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19th of August 1958

The Lockheed Orion made its first flight on this day in aviation history.

The first (aerodynamic) prototype of the (then) Lockheed P3V Orion

The origin of what we now know as the P3 Orion go back to the summer of 1957. It was then that the US Navy put out a request for proposals. The purpose of this proposal was to get a modern and more advanced replacement for the Lockheed Neptune (P-2) and Martin Marlin (P-5). Lockheed suggested modifying the Lockheed L-188 Electra (at that time still under development) to a military aircraft fulfilling the US Navy requirements.

Lockheed Electra airframe number 3 (c/n 1003) was modified to the prototype YP3V-1/YP-3A. This was an aerodynamic prototype. The main differences between the standard Electra and the prototype were:

  • 7 feet (2.1 meters) shortened fuselage forward the wing

  • Bombay in the lower fuselage

  • Magnetic detection boom protruding from the tail

  • Hardpoints under the wings

  • Several internal and external changed production procedures

The Allison T56 turboprop was the chosen powerplant, which would give the aircraft a top speed of 411 knots (473 mph / 761 kph) After a 2 1/2 year development and test program the first production, then designated as a P3V-1, was launched on the 15th of April 1961. With the first aircraft deliveries to squadrons started in August 1962. With the introduction of a standardized designation system for all military services, the aircraft was renamed to P-3 Orion. Up to 2000 the aircraft ha da crew complement of 12, after 2000 this was brought down to 11.

As a patrol aircraft, it is important for the P-3 Orion to be able to stay at its patrol area for as long as possible. To reduce the fuel burn at lower flight levels the Number 1 (LH outboard) engine is often shut down when the aircraft reaches its patrol area. This engine does not have a generator, so shutting the engine down has no effect on the electrical system of the aircraft. It also facilitates better observations by the aft obesever by eliminating the exhaust from that engine. Under certain conditions (depending on weather, a/c weight, fuel load) on occasions the number 4 (RH outboard) engine can be shut down. The record for the longest time a P-3 Orion was airborne was set in 1972 by the RNZAF (Royal New Zeeland Air Force), 21 hours and 30 minutes from lift off to touchdown.

A range of different versions of the P-3 Orion ave been developed and built over the years, Wikipedia list 25 main variants and numerous sub variants at time of writing this blog!

Lockheed P-3C of the Japanes Navy

Specifications for a P-3C Orion the third main production variant,

General characteristics

  • Crew: 11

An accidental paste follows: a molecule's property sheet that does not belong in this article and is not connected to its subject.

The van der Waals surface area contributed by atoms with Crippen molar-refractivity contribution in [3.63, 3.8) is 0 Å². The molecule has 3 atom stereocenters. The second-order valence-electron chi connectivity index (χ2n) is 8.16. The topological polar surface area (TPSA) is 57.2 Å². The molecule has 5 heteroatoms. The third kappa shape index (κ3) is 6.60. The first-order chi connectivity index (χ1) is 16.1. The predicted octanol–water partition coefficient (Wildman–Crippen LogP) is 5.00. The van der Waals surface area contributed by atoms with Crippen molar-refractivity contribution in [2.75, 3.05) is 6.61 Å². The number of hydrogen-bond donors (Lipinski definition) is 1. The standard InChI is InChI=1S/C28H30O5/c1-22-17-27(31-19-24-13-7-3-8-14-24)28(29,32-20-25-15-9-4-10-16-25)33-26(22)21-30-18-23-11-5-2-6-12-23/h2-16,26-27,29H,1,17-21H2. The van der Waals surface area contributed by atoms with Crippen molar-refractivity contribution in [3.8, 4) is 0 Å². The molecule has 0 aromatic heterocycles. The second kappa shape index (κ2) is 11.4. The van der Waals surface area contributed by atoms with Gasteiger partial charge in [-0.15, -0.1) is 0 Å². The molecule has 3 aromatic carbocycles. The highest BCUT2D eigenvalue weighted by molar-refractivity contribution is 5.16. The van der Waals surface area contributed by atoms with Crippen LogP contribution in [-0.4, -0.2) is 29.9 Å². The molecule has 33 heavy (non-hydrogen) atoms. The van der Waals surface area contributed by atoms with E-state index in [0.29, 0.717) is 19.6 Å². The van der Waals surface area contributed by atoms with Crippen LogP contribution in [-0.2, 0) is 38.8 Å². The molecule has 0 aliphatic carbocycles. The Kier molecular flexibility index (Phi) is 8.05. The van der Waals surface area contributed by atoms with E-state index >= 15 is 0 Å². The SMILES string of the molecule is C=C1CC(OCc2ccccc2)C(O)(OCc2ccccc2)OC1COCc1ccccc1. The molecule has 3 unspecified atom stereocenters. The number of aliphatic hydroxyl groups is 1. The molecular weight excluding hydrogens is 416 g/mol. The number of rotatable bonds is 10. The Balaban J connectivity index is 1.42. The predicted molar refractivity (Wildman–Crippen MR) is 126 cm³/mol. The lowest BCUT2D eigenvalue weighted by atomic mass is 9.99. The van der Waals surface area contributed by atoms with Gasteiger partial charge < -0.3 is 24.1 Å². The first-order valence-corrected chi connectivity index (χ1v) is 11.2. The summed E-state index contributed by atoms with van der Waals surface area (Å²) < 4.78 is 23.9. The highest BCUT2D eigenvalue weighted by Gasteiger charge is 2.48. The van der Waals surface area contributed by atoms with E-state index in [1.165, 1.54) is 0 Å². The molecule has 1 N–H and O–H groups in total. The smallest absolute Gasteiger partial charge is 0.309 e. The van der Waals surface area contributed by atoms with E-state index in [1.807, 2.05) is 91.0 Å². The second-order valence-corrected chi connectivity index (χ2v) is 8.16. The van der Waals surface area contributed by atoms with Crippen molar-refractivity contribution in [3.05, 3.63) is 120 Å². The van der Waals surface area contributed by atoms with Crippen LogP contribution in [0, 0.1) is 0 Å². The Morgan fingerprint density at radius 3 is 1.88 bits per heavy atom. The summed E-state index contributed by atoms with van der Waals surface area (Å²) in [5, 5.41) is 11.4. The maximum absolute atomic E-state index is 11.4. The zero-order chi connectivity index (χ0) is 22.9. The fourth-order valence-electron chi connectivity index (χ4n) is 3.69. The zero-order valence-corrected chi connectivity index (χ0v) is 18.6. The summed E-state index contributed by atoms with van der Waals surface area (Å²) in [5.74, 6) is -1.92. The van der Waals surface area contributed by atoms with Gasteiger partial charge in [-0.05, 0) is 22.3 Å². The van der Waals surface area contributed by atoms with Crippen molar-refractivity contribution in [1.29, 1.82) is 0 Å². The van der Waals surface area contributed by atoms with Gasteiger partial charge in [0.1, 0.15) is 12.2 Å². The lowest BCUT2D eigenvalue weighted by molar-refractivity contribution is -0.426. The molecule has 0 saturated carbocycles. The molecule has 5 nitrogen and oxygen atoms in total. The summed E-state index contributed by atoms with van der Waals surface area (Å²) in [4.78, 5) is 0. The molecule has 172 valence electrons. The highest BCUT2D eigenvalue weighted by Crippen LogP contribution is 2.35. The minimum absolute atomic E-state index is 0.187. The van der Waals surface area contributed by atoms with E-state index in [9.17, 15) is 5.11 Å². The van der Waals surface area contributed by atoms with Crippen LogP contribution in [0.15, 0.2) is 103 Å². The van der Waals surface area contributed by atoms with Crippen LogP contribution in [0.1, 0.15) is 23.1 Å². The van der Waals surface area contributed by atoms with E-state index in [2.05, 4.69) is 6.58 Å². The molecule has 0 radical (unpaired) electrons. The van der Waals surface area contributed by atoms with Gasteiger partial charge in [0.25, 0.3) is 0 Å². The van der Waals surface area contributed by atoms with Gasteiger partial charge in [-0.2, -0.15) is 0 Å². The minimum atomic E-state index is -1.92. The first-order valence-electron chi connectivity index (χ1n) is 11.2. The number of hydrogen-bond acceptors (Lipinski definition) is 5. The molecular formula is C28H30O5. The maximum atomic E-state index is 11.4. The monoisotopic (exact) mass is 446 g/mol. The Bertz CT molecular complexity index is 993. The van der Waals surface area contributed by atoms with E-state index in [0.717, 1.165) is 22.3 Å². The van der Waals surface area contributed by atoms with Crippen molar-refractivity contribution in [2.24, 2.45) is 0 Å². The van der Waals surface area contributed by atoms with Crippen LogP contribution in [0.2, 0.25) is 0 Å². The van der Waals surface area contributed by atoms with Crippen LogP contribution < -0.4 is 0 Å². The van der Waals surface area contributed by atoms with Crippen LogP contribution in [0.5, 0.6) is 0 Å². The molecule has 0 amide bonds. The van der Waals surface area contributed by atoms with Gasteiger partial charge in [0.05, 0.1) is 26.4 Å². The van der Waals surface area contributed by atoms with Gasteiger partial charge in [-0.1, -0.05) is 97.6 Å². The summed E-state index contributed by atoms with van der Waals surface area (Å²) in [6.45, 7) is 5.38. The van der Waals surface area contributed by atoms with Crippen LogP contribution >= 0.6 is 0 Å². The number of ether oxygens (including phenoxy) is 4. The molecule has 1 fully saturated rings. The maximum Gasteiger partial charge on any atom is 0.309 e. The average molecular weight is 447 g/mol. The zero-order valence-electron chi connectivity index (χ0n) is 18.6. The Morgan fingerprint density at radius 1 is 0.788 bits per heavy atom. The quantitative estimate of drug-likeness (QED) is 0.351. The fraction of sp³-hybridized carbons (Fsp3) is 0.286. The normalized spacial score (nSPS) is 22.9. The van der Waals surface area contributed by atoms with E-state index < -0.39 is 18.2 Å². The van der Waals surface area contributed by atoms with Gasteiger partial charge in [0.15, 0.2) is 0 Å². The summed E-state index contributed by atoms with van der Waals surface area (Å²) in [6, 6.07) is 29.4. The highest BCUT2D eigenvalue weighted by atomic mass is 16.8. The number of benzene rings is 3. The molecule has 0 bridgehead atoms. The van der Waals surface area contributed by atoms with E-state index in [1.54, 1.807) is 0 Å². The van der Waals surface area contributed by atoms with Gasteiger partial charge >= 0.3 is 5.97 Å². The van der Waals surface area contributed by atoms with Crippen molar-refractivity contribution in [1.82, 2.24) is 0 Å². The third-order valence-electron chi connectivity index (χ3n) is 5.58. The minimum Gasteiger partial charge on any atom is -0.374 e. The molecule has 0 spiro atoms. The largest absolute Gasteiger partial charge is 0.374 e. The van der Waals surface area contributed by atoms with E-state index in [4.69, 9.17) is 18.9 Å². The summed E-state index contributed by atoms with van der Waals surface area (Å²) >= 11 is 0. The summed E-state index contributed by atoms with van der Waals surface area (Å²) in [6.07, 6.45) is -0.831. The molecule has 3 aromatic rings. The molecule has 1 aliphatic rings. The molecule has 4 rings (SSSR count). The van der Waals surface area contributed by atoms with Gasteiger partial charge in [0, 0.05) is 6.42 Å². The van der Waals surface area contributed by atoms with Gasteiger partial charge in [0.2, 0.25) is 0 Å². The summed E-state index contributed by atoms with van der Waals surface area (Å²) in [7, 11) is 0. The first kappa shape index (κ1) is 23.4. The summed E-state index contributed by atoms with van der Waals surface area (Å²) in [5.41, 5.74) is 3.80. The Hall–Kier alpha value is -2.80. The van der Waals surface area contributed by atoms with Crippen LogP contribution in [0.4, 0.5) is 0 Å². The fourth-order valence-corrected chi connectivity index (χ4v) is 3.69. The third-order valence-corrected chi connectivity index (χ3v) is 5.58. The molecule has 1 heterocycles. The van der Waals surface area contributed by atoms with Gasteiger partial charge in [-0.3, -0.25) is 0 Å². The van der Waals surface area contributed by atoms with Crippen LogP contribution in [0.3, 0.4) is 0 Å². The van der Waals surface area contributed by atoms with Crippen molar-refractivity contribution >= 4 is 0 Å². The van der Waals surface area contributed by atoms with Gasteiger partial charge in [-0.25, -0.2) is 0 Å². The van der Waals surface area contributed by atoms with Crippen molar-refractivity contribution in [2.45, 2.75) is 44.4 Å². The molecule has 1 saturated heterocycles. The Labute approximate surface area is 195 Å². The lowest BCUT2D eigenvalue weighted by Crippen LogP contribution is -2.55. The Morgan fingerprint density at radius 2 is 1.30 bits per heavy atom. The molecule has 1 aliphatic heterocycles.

• Length: 116 ft 10 in (35.61 m)

  • Wingspan: 99 ft 8 in (30.38 m)

  • Height: 33 ft 8.5 in (10.274 m)

  • Wing area: 1,300.0 sq ft (120.77 m2)

  • Aspect ratio: 7.5

  • Empty weight: 61,491 lb (27,892 kg)

  • Zero-fuel weight: 77,200 lb (35,017 kg)

  • Max takeoff weight: 135,000 lb (61,235 kg) MTOW normal, 142,000 lb (64,410 kg) maximum permissible

  • Maximum landing weight: (MLW) 103,880 lb (47,119 kg)

  • Fuel capacity: 9,200 US gal (7,700 imp gal; 35,000 l) usable fuel in 5 wing and fuselage tanks ; (62,500 lb (28,350 kg) maximum fuel weight) ; 111 US gal (92 imp gal; 420 l) usable oil in 4 tanks

  • Powerplant: 4 × Allison T56-A-14 turboprop engines, 4,910 shp (3,660 kW) each (equivalent)

  • Propellers: 4-bladed Hamilton Standard 54H60-77, 13 ft 6 in (4.11 m) diameter constant-speed fully-feathering reversible propellers


  • Maximum speed: 411 kn (473 mph, 761 km/h) at 15,000 ft (4,572 m) and 105,000 lb (47,627 kg)

  • Cruise speed: 328 kn (377 mph, 607 km/h) at 25,000 ft (7,620 m) and 110,000 lb (49,895 kg)

  • Patrol speed: 206 kn (237 mph; 382 km/h) at 1,500 ft (457 m) and 110,000 lb (49,895 kg)

  • Stall speed: 133 kn (153 mph, 246 km/h) flaps up, 112 kn (129 mph; 207 km/h) flaps down

  • Combat range: 1,345 nmi (1,548 mi, 2,491 km) (3 hours on station at 1,500 ft (457 m))

  • Ferry range: 4,830 nmi (5,560 mi, 8,950 km)

  • Endurance: 17 hours 12 minutes at 15,000 ft (4,572 m) on two engines, 12 hours 20 minutes at 15,000 ft (4,572 m) on four engines

  • Service ceiling: 28,300 ft (8,600 m), 19,000 ft (5,791 m) one engine inoperative (OEI)

  • Rate of climb: 1,950 ft/min (9.9 m/s)

  • Time to altitude: 25,000 ft (7,620 m) in 30 minutes

  • Wing loading: 103.8 lb/sq ft (507 kg/m2)

  • Power/mass: 0.1455 hp/lb (0.2392 kW/kg) (equivalent)

  • Take-off run: 4,240 ft (1,292 m)

  • Take-off distance to 50 ft (15 m): 5,490 ft (1,673 m)

  • Landing distance from 50 ft (15 m): 2,770 ft (844 m)

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